Roger Federer: Is His Form a False Alarm, or Will He Be a Threat in 2012?

Danyal Rasool@Danny61000Contributor IIINovember 11, 2011

BASEL, SWITZERLAND - NOVEMBER 06:  Roger Federer of Switzerland poses with the trophy as he celebrates his victory after defeating Kei Nishikori of Japan during the final on day seven of the Swiss Indoors at St Jakobshalle on November 6, 2011 in Basel, Switzerland.  (Photo by Harold Cunningham/Getty Images)
Harold Cunningham/Getty Images

We saw this all before in 2010.

After a disappointing season by Roger Federer's lofty standards (the highlight of which was winning in Australia), Federer suddenly caught fire as the indoor season approached. He'd won only two titles until then, but he cruised through the Stockholm Open before avenging his 2009 Basel defeat to Novak Djokovic by beating the Serb in the final of his hometown.

He reached the semis at Bercy for the first time in his career, losing disappointingly to Gaël Monfils despite holding a staggering five match points. Then, most impressively, he showed he was a class apart as he won the Tennis Masters Cup in London without losing a match. A satisfying exclamation point must have been defeating Nadal in the final with a clinical display, outwitting him 6-1 in the last set of the 2010 tennis season.

The 2011 season loomed positively for the Swiss. He had been the man in form and the guy to beat towards the end of last season. He showed that nothing had changed when he eased through the first tournament he played, in Doha.

While fans and tennis romantics swooned around the possibility of the "Rafa Slam," tennis experts (and Roger's legion of fans) were quietly confident that Federer was probably the favourite to defend his title in Australia.

Needless to say, as the season winds down, that that simply hasn't been the case. Federer played brilliant tennis at the Grand Slams and was desperately unlucky to not end up with at least one Grand Slam for the year. He's had a similar season to 2010 until now (if not slightly more disappointing), with Doha remaining the only title he'd won until what is now becoming his customary win in Basel last week.

Yes, Federer was on a title drought. There's a sentence I never thought I'd say!

Federer was sublime at Roland Garros
Federer was sublime at Roland GarrosClive Brunskill/Getty Images

The end of this season has a familiar feeling for Federer fans. He's playing his best tennis of the season (Roland Garros aside), and this looks like his greatest chance to date of finally lifting the Bercy title. If he can manage that, he'll certainly be the favourite, along with Andy Murray, to win an unprecedented sixth year-end Masters Cup (Djokovic seems to be dealing with a few niggling injuries; fully fit, he's the obvious favourite).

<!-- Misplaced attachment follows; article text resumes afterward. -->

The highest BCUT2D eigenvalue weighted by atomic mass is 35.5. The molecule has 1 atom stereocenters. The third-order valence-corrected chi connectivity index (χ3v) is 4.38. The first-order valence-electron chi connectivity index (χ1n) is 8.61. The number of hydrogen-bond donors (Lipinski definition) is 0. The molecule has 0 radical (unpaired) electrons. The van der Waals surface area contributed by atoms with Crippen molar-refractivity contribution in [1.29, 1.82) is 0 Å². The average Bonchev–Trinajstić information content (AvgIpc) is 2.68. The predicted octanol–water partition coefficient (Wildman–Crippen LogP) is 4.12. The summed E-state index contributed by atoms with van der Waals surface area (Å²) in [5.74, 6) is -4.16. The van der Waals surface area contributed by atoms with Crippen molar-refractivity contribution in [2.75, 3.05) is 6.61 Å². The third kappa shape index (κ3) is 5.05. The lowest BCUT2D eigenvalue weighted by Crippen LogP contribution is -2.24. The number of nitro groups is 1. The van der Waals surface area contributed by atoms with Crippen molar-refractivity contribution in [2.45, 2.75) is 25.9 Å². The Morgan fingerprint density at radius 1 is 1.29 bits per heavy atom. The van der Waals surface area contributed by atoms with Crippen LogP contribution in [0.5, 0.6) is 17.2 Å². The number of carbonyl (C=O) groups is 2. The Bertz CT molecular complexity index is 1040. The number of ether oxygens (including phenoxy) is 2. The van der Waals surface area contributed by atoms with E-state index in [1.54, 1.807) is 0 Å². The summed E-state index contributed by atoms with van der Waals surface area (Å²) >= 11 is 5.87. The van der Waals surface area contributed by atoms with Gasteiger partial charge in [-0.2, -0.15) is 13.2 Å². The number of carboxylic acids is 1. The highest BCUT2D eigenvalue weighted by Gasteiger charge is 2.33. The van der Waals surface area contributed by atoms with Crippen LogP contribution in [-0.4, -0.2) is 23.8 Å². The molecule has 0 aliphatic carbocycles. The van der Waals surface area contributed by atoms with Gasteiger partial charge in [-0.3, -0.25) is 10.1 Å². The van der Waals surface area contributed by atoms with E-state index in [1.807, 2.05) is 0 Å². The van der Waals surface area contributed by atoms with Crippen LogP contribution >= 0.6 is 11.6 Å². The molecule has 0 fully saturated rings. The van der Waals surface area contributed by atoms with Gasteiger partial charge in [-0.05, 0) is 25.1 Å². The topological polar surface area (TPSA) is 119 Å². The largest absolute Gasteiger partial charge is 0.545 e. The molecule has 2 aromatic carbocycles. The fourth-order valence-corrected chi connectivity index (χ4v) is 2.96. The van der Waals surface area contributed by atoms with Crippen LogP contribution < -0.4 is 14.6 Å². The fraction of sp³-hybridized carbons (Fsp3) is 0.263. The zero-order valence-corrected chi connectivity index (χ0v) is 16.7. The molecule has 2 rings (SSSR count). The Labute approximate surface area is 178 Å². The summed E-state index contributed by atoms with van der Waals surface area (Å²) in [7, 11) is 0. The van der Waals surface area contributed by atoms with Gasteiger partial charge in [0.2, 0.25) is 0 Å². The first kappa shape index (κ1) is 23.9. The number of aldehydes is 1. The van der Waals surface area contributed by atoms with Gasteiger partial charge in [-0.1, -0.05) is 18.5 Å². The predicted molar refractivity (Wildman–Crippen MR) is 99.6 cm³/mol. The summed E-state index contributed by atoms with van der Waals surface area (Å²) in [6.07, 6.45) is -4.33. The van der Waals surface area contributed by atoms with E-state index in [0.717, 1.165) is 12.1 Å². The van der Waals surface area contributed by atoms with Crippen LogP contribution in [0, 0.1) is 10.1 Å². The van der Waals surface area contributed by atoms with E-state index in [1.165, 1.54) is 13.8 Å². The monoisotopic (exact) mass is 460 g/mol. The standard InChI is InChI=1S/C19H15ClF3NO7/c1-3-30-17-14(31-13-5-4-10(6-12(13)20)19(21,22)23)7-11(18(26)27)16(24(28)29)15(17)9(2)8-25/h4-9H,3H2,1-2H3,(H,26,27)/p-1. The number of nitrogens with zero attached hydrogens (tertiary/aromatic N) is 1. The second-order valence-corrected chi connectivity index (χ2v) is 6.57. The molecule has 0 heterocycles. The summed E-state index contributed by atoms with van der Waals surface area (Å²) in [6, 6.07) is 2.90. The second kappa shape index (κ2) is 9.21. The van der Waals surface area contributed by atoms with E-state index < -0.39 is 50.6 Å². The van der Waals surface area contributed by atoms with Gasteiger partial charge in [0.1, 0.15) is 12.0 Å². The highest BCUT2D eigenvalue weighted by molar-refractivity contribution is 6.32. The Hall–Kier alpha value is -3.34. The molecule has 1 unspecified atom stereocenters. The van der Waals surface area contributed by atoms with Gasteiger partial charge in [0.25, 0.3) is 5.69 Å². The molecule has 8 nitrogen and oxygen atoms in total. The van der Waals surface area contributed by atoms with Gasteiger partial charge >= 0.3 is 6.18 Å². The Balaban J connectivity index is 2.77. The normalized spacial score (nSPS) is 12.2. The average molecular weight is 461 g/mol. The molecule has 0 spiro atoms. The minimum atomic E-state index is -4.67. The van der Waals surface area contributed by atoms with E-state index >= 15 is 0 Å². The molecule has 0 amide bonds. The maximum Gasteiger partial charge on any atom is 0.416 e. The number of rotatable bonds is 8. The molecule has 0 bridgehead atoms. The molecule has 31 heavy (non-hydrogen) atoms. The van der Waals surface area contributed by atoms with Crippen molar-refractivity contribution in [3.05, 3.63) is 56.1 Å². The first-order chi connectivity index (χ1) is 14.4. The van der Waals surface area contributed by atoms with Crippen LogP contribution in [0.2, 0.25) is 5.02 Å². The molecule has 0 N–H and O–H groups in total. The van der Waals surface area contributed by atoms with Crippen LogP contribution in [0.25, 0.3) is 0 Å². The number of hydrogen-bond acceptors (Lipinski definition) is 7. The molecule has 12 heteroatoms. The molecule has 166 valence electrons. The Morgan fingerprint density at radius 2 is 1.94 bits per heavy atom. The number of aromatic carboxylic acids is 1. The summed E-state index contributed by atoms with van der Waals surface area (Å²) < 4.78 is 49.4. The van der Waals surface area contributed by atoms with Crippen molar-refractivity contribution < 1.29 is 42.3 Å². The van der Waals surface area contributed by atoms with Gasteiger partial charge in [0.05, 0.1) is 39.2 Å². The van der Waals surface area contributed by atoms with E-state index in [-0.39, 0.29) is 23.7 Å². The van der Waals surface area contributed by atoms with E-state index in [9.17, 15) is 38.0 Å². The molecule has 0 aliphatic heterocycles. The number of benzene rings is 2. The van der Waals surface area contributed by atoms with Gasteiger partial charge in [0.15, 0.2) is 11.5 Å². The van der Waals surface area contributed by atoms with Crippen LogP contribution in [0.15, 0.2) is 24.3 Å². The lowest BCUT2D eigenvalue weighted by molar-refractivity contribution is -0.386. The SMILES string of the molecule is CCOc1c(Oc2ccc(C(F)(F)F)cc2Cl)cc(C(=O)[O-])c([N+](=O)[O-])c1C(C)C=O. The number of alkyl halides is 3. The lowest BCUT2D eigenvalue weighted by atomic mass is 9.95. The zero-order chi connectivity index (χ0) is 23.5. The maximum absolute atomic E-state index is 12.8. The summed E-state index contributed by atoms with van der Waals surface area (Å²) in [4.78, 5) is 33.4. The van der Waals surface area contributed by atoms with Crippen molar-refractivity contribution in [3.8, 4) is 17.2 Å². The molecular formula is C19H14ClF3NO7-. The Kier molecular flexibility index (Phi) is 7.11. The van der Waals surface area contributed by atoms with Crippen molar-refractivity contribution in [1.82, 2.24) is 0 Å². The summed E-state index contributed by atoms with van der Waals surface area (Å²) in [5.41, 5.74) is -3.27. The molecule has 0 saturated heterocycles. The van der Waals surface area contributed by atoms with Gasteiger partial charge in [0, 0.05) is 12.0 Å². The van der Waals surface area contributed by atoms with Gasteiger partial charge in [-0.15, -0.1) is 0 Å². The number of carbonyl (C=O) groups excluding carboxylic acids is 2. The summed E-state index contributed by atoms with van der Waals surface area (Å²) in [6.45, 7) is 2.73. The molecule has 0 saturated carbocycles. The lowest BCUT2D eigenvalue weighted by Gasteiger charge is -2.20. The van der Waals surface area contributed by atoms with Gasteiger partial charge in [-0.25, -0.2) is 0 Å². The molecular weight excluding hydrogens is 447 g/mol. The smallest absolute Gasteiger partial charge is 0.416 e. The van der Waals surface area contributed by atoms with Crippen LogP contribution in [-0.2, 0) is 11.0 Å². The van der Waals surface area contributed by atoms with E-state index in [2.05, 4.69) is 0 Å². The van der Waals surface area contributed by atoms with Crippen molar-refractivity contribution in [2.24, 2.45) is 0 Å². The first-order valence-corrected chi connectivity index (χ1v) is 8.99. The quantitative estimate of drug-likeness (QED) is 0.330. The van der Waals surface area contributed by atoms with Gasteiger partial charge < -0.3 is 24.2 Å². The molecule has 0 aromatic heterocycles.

Even if Federer does win, however, is he expected to carry this hot streak over into 2012? Is post-U.S. Open tennis ever an indicator for what's going to happen next season?

In most cases, the answer appears to be "no." The argument is that most of the top players have played too much tennis over a grinding season, and as their body wears down, others get the opportunity to swoop in and cause a few upsets, but when fully rested, the top players are ready to wrest control back again.

If I had to make picks for Bercy and London, I'd say Federer will win both tournaments. He's got the game, and he's the only one of the top players who genuinely doesn't seem to be carrying any injuries at the moment. Well, Rafa probably isn't, either, but he hasn't played much indoor tennis this season and, frankly, Federer's a much better indoor player than Nadal.

However, going into next season, I wouldn't be so confident of Federer's chances at the Slams. He's obviously not head and shoulders above the rest the way he used to be three years ago, and he's on the wrong side of 30.

It is testimony to his greatness that he's still around competing with guys at least half a decade younger than him, but I can't see him keeping that up for a full season. He can still raise his game for the Slams, and I think he's going to end up with a Slam next year, but by the time 2012 rolls around, Djokovic will be the man to beat once again.

Father Time eventually catches up. One would have thought Federer might be an exception, but alas, no one is. He probably belongs more in tennis's list of immortals than on court now, and the champion that he is, that's what he'll hate most.